Each site has its own entry in ODP World (this is not just allowed, but actually encouraged by ODP). Inside the sites, each page is linked to the corresponding page in the other 18 languages, using a row of flags across the top. So if someone stumbles upon a page in his/her second or third language, the visitor can easily switch to the home language with just one click. This is an important and customer friendly approach, since many non-English speaking people will simply assume that there is nothing available in their own language and search in English. I am told this is true even of Germans, who speak Europe's biggest language.
All sites rank extremely well in Googles all over the place. In those cases where the search is for a brand name or a phrase that is the same in several languages, we usually have all, or almost all of the sites rank among the top 30. The traffic from Google is so intense, that we could actually do well without any other engines.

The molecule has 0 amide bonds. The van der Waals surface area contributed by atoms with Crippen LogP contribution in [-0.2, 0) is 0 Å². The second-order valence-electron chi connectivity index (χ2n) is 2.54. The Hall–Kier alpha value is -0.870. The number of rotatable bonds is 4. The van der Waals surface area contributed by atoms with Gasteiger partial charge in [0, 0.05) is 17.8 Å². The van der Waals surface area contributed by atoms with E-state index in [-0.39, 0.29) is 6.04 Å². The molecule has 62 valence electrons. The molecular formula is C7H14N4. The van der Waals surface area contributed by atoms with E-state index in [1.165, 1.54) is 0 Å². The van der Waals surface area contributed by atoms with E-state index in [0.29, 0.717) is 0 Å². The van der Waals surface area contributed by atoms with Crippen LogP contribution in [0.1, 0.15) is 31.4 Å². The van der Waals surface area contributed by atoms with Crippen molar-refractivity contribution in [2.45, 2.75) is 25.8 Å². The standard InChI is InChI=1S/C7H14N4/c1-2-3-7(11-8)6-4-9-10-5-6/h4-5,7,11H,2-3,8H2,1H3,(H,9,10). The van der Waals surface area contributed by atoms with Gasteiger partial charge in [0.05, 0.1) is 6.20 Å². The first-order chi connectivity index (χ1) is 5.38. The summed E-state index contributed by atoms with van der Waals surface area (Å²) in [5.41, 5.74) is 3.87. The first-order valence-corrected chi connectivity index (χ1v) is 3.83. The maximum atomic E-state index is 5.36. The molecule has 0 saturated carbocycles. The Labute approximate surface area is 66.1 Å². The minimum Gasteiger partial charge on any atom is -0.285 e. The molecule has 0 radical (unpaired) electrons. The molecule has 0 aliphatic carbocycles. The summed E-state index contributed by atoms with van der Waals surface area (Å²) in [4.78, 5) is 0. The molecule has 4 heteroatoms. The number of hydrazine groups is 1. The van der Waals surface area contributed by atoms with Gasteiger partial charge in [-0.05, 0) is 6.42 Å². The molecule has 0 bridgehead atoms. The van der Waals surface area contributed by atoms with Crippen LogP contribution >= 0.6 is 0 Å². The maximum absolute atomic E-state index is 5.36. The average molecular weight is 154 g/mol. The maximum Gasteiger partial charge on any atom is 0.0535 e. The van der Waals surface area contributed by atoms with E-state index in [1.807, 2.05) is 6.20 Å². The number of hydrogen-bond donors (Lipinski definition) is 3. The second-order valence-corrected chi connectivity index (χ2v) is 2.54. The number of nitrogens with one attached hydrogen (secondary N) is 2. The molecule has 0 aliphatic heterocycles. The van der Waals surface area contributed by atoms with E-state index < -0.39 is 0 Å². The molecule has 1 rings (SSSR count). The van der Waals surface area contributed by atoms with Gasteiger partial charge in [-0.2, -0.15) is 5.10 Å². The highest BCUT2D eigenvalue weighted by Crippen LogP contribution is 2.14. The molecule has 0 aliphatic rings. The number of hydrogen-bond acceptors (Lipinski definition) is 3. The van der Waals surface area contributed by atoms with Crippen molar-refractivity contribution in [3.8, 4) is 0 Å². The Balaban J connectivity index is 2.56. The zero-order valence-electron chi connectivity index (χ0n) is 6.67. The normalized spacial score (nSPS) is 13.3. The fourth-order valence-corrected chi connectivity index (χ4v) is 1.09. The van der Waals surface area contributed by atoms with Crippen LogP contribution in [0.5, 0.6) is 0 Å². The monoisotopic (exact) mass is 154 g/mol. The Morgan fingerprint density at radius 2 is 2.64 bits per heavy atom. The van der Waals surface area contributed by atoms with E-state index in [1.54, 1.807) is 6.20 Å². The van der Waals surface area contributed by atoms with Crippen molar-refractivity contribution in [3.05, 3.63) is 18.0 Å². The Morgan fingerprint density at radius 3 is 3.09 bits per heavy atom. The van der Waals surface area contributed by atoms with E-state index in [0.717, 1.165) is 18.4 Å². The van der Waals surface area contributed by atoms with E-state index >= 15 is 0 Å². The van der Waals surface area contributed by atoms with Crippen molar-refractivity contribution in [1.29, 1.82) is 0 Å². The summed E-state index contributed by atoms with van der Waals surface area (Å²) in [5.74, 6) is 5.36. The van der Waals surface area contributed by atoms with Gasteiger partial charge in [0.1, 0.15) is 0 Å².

|Obviously presenting content in different languages on dofferent sites, however this is done technically, is by far the preferable solution. |
what is the second best?
there may be very good reasons that don't allow to split a site into different domains per language. in my case:
- licence contract with content supplier for my shop that doubles the licence per domain
- german web traffic auditing authority charges very expensive per domain
- i want to create a strong "brand" using the .com address
is the "cloaking" solution i described earlier the second best solution?
|I thought that the reason I am not showing up in English was maybe that my PR was not good enough, but why I am 2nd in google.fr typing English keywords. |